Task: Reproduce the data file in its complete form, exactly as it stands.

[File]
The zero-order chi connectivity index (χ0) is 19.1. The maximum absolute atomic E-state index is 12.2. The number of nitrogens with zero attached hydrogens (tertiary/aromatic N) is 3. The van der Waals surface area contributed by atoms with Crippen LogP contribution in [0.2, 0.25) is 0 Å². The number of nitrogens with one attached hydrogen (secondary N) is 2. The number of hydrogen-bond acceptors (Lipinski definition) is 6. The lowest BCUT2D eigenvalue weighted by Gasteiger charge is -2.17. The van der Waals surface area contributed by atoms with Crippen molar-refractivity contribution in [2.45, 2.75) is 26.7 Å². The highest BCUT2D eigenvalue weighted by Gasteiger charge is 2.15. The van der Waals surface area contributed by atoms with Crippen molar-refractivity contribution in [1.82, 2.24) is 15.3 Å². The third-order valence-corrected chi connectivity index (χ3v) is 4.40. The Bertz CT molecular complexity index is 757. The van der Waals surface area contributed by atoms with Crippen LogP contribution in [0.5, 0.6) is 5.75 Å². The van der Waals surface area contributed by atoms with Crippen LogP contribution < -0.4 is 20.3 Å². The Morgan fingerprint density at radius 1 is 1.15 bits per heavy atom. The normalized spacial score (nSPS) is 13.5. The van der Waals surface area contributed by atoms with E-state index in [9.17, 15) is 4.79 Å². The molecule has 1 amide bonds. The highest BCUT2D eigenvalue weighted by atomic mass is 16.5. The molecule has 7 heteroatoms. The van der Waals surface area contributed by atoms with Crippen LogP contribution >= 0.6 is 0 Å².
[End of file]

The zero-order chi connectivity index (χ0) is 19.1. The maximum absolute atomic E-state index is 12.2. The number of nitrogens with zero attached hydrogens (tertiary/aromatic N) is 3. The van der Waals surface area contributed by atoms with Crippen LogP contribution in [0.2, 0.25) is 0 Å². The number of nitrogens with one attached hydrogen (secondary N) is 2. The number of hydrogen-bond acceptors (Lipinski definition) is 6. The lowest BCUT2D eigenvalue weighted by Gasteiger charge is -2.17. The van der Waals surface area contributed by atoms with Crippen molar-refractivity contribution in [2.45, 2.75) is 26.7 Å². The highest BCUT2D eigenvalue weighted by Gasteiger charge is 2.15. The van der Waals surface area contributed by atoms with Crippen molar-refractivity contribution in [1.82, 2.24) is 15.3 Å². The third-order valence-corrected chi connectivity index (χ3v) is 4.40. The Bertz CT molecular complexity index is 757. The van der Waals surface area contributed by atoms with Crippen LogP contribution in [0.5, 0.6) is 5.75 Å². The van der Waals surface area contributed by atoms with Crippen LogP contribution < -0.4 is 20.3 Å². The Morgan fingerprint density at radius 1 is 1.15 bits per heavy atom. The normalized spacial score (nSPS) is 13.5. The van der Waals surface area contributed by atoms with E-state index in [9.17, 15) is 4.79 Å². The molecule has 1 amide bonds. The highest BCUT2D eigenvalue weighted by atomic mass is 16.5. The molecule has 7 heteroatoms. The van der Waals surface area contributed by atoms with Crippen LogP contribution >= 0.6 is 0 Å².